Nano-Diamonds Might Lead to Quantum Computing

University of Melbourne scientists have managed to create nanometer-sized diamonds, by shooting carbon atoms into glass and the heating the glass. The diamonds’ properties may help in creating quantum computers capable of performing parallel computing tasks that cannot be carried out by conventional computers.
Professor Steven Prawer (Credit: QCV)
Professor Steven Prawer
(Credit: QCV)

Professor Steven Prawer and a team of scientists from the University of Melbourne’s Department of Physics have managed to manufacture nano-diamonds using nothing more than a common furnace. They are now working to exploit a unique property of these nano-diamonds to create a quantum computer.

Quantum computers make direct use of quantum mechanical phenomena, such as superposition and entanglement, in order to manipulate data. In a classical (or conventional) computer, information is stored as bits. However, in a quantum computer, data is stored as qubits (quantum bits).

Nano sized diamond crystals (Credit: University of Melbourne)
Nano sized diamond crystals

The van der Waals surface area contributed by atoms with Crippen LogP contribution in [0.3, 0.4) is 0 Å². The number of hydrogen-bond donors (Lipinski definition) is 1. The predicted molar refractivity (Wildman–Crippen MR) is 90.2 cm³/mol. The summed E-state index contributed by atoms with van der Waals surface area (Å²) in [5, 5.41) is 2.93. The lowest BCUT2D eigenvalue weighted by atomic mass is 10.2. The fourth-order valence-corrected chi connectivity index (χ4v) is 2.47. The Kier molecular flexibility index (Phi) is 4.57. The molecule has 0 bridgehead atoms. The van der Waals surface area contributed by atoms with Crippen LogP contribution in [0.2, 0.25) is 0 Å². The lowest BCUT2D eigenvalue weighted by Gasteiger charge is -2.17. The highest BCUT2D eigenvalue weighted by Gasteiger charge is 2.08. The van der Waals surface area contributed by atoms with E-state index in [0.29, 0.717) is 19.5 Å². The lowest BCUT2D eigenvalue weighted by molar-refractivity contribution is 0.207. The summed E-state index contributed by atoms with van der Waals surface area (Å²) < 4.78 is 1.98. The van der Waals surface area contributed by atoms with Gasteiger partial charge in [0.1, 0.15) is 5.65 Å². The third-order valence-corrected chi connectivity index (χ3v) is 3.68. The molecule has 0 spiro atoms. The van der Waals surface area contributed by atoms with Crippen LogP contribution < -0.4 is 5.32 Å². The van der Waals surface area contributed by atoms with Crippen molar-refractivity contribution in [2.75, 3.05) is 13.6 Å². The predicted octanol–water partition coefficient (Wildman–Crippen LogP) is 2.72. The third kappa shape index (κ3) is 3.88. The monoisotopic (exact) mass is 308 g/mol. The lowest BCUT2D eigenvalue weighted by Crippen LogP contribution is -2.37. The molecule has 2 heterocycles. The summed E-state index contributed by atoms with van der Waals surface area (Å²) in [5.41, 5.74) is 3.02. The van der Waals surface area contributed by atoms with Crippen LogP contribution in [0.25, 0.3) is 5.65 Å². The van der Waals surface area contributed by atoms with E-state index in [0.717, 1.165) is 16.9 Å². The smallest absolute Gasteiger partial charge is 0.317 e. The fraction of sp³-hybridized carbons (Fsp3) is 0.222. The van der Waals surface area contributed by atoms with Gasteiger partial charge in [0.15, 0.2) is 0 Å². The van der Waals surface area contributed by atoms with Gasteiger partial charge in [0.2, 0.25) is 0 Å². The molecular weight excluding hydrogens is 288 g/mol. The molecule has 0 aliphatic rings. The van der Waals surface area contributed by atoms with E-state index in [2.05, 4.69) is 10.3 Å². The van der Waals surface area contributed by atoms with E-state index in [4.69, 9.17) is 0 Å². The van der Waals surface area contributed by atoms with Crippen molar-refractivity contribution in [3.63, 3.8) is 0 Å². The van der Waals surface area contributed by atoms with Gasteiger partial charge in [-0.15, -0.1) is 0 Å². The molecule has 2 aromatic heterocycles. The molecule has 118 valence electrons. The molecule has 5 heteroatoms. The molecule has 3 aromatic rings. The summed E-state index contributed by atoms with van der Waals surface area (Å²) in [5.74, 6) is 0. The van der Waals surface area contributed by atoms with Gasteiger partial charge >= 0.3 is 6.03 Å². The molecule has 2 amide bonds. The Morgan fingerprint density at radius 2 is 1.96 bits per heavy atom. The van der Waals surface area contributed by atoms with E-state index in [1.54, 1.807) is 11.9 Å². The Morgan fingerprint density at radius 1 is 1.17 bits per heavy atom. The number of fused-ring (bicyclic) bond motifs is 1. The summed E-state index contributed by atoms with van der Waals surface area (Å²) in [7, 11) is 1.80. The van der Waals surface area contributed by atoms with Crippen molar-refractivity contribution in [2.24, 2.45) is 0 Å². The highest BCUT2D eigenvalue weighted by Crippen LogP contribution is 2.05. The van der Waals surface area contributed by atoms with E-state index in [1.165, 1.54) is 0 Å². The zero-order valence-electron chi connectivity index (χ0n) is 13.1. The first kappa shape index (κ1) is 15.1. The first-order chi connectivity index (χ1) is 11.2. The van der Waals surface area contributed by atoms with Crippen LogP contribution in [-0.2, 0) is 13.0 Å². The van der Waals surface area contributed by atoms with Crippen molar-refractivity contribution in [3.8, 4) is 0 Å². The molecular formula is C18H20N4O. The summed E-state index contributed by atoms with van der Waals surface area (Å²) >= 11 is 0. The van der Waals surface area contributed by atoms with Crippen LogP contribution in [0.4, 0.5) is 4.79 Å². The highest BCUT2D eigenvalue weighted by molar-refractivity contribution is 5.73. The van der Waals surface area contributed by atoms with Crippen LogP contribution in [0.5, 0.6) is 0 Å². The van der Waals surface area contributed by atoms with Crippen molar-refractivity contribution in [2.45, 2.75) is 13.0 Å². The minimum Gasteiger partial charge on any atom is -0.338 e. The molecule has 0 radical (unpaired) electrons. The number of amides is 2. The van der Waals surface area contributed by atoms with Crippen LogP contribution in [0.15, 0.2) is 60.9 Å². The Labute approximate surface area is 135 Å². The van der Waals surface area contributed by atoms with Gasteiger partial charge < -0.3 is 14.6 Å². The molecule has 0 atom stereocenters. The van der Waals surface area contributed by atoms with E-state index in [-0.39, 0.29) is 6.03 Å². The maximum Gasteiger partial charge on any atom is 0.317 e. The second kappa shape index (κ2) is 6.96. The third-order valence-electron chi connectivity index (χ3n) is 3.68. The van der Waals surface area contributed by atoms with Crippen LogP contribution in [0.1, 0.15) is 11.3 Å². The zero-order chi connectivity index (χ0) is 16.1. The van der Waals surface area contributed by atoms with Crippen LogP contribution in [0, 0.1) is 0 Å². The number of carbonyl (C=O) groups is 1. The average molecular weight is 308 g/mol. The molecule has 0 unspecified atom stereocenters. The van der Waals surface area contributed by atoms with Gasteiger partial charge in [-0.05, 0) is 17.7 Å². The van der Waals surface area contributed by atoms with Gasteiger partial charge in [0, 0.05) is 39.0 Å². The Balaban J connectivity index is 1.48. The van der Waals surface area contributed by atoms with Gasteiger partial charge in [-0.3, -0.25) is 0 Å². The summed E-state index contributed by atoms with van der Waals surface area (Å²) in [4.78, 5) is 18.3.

(Credit: University of Melbourne)

Pure diamonds contain only carbon atoms and are transparent. Any impurities will usually give them a variety of colors. The impurity in these nano-diamonds is a single nitrogen atom that has ‘kicked out’ one of the carbon atoms. The nitrogen atom creates what is known as the color center, or NV center (Nitrogen Vacancy center) in a diamond. This center has a spare electron that has two possible states: it is either ‘excited’ or ‘ground’ (unexcited). Researchers at the Australian National University have shown that these two states of the electron have the potential to serve in the same manner as 1 and 0 serve as the two states in binary programming. Meaning, an analogy to the ‘true’ and ‘false’ states could be created.

The importance of this discovery is that computing using nano-sized materials may serve as a basis for the creation of future quantum computers. As opposed to the semiconductors currently being used in computers, the new carbon-based nano-diamonds may lead to the implementation of the currently theoretical model of quantum computers.

TFOT has covered the Graphene Paper, paper that is tougher than a diamond and lighter than most metals, and the development of a super-hard material, which is hard enough to scratch a diamond and yet fairly cheap and simple to manufacture. Another related story concerns the D-Waves Systems‘ “demonstration” of a 28-Qubit Quantum Computer. You can learn more about quantum computers in Dr. Boaz Tamir’s series of columns.

More information about the Nano-sized Diamonds Project can be found here.

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